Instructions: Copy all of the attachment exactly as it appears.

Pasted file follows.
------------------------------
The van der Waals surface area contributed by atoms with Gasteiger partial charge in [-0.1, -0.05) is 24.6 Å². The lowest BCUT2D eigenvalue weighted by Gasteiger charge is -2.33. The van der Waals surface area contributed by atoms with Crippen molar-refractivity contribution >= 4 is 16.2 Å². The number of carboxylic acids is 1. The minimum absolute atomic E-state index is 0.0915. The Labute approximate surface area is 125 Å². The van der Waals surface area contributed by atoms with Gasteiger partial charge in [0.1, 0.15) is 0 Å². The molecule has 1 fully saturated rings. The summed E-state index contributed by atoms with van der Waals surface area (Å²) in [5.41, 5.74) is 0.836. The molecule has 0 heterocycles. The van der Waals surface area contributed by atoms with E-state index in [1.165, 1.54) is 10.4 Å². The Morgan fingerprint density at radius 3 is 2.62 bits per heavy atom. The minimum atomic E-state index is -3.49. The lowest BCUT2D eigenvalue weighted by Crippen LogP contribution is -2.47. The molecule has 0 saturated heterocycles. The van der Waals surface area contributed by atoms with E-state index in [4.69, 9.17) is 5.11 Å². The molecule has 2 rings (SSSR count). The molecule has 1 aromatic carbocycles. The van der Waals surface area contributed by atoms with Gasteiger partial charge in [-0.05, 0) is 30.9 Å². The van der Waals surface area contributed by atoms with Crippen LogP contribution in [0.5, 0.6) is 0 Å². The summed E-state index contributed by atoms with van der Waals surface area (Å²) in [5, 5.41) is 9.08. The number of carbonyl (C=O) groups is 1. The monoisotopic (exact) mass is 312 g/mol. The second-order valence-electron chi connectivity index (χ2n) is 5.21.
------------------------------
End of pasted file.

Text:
The van der Waals surface area contributed by atoms with Gasteiger partial charge in [-0.1, -0.05) is 24.6 Å². The lowest BCUT2D eigenvalue weighted by Gasteiger charge is -2.33. The van der Waals surface area contributed by atoms with Crippen molar-refractivity contribution >= 4 is 16.2 Å². The number of carboxylic acids is 1. The minimum absolute atomic E-state index is 0.0915. The Labute approximate surface area is 125 Å². The van der Waals surface area contributed by atoms with Gasteiger partial charge in [0.1, 0.15) is 0 Å². The molecule has 1 fully saturated rings. The summed E-state index contributed by atoms with van der Waals surface area (Å²) in [5.41, 5.74) is 0.836. The molecule has 0 heterocycles. The van der Waals surface area contributed by atoms with E-state index in [1.165, 1.54) is 10.4 Å². The Morgan fingerprint density at radius 3 is 2.62 bits per heavy atom. The minimum atomic E-state index is -3.49. The lowest BCUT2D eigenvalue weighted by Crippen LogP contribution is -2.47. The molecule has 0 saturated heterocycles. The van der Waals surface area contributed by atoms with E-state index in [4.69, 9.17) is 5.11 Å². The molecule has 2 rings (SSSR count). The molecule has 1 aromatic carbocycles. The van der Waals surface area contributed by atoms with Gasteiger partial charge in [-0.05, 0) is 30.9 Å². The van der Waals surface area contributed by atoms with Crippen LogP contribution in [0.5, 0.6) is 0 Å². The summed E-state index contributed by atoms with van der Waals surface area (Å²) in [5, 5.41) is 9.08. The number of carbonyl (C=O) groups is 1. The monoisotopic (exact) mass is 312 g/mol. The second-order valence-electron chi connectivity index (χ2n) is 5.21.